Only a few months after he took the job with ABC, Goode had to cover the Cuban missile crisis, when it looked like the United States and the Soviet Union might go to war because of the presence of Russian nuclear weapons in Cuba. Goode covered the debates on the topic at the United Nations, taking the difficult and contentious subject and making it accessible to Americans everywhere. He was said to have distinguished himself in the reporting, leading the way for more equality in news coverage across the country. Whereas previously the news had centered around white concerns and issues, there began to be more news about under-represented minorities. This became especially obvious in the 1960s when race riots occurred in Detroit, Los Angeles, and elsewhere. News teams had a hard time covering both sides of the story, and there were few reporters who could do so. Goode was one of the few who was sent in to cover the riots, and he did so with respect and sympathy.
Goode went on to cover such important issues as the assassination of Malcolm X and the shooting of Martin Luther King, Jr. But he refused to be pigeonholed into writing only about the subject of race. He covered everything and anything newsworthy that he found to be of interest to him and of importance in the world. He was a huge proponent of journalists helping young people become good future journalists. With that idea in mind, in 1963 Goode took a trip overseas with other black colleagues to help teach journalism in Nigeria, Tanzania, and Ethiopia.
Goode remained working at the United Nations until the 1980s. He then left that post to become a consultant for ABC, although he kept an office at the United Nations Building until he was almost 80 years old and retired from journalism. He also sometimes reported on international affairs for the National Black Network, and was often asked to speak in public about his years as a journalist and about current affairs, as well as civil rights and important events going on at the United Nations.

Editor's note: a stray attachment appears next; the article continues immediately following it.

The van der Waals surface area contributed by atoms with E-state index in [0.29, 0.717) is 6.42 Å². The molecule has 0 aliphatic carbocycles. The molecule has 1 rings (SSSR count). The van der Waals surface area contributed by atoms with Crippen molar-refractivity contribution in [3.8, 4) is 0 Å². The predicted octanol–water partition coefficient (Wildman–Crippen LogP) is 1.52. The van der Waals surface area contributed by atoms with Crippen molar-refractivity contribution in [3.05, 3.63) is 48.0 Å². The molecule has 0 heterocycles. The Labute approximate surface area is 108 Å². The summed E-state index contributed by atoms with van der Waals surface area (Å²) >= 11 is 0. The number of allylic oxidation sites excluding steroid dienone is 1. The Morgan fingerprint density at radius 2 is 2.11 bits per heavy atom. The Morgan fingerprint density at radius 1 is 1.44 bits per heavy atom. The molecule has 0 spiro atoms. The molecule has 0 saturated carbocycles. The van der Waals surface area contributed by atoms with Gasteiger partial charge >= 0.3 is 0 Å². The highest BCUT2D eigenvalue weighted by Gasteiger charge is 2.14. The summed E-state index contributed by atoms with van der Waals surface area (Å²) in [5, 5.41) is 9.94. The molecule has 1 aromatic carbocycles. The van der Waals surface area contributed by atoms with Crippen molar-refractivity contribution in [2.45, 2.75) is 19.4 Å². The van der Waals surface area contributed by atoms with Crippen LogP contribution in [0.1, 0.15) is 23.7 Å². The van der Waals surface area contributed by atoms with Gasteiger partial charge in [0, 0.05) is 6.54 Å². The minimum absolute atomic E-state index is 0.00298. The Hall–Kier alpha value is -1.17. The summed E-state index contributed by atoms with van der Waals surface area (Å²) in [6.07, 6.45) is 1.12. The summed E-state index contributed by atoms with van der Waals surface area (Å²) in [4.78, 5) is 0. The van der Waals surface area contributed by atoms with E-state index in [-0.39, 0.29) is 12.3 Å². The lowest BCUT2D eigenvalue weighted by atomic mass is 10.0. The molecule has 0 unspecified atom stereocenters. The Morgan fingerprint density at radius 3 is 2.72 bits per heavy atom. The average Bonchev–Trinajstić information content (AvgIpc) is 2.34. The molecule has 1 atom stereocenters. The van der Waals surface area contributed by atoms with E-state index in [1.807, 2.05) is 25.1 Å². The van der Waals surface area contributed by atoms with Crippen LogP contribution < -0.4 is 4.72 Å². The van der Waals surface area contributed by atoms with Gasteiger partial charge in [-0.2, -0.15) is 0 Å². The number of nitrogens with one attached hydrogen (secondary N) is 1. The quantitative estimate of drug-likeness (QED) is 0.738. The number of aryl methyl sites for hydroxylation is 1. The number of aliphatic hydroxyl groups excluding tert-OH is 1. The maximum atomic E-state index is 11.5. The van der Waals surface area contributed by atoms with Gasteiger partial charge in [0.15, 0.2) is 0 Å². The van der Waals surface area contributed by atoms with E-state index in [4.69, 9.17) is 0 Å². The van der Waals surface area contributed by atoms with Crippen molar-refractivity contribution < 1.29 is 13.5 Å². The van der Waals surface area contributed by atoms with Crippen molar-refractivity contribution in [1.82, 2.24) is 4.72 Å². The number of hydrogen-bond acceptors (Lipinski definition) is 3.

Goode married Mary Lavelle, with whom he would eventually have six children: Robert, Malvin Jr., Richard, Ronald, Roberta, and Rosalia. He died of a stroke in 1995, at the age of 87, at Margret's Memorial Hospital in Pittsburgh. Those attending his funeral at Pittsburgh's Lincoln Avenue Church of God recalled all the wonderful things he had done as a journalist. Jet magazine quoted Peter Jennings, a fellow journalist, as having said that "Mal could have very sharp elbows. If he was on a civil rights story and anyone even appeared to give him any grief because he was black he made it more than clear that this was now a free country…. He taught us a lot."
Throughout his lifetime Goode was sought after for public appearances, and he was a member of numerous organizations, including the Association of Radio-TV Analysts, the National Association of Radio and TV News Directors, and the United Nations Correspondents Association, for which he served as president in 1972. Also in 1972 Goode took his place in the President's Plan for Progress Committee alongside other corporate representatives. He was a member of 100 Black Men in New York. He consulted with the National Black Network and was a trustee for the First Baptist Church of Teaneck, New Jersey.
Goode acquired many awards during his career, including the Mary McLeod Bethune Award from Bethune-Cookman College and the Michelle Clark Award from Columbia University School of Journalism. In 1972 he received the Polish Government Award from the United Nations. In 1964 he was named Man of the Year by the Alpha Phi Alpha Fraternity, and was given their Award of Merit. The Pittsburgh Post-Gazette wrote, "Goode always remembered friends and family in his hometown of Homestead. He often returned there for homecoming at his boyhood church of Clark Memorial. Goode's creeds of life came from his parents: 'It does not cost you anything to treat people right' and 'You're no better than anyone else, and no one else is any better than you … now go out and prove it!'" And it would seem that that was exactly what he did.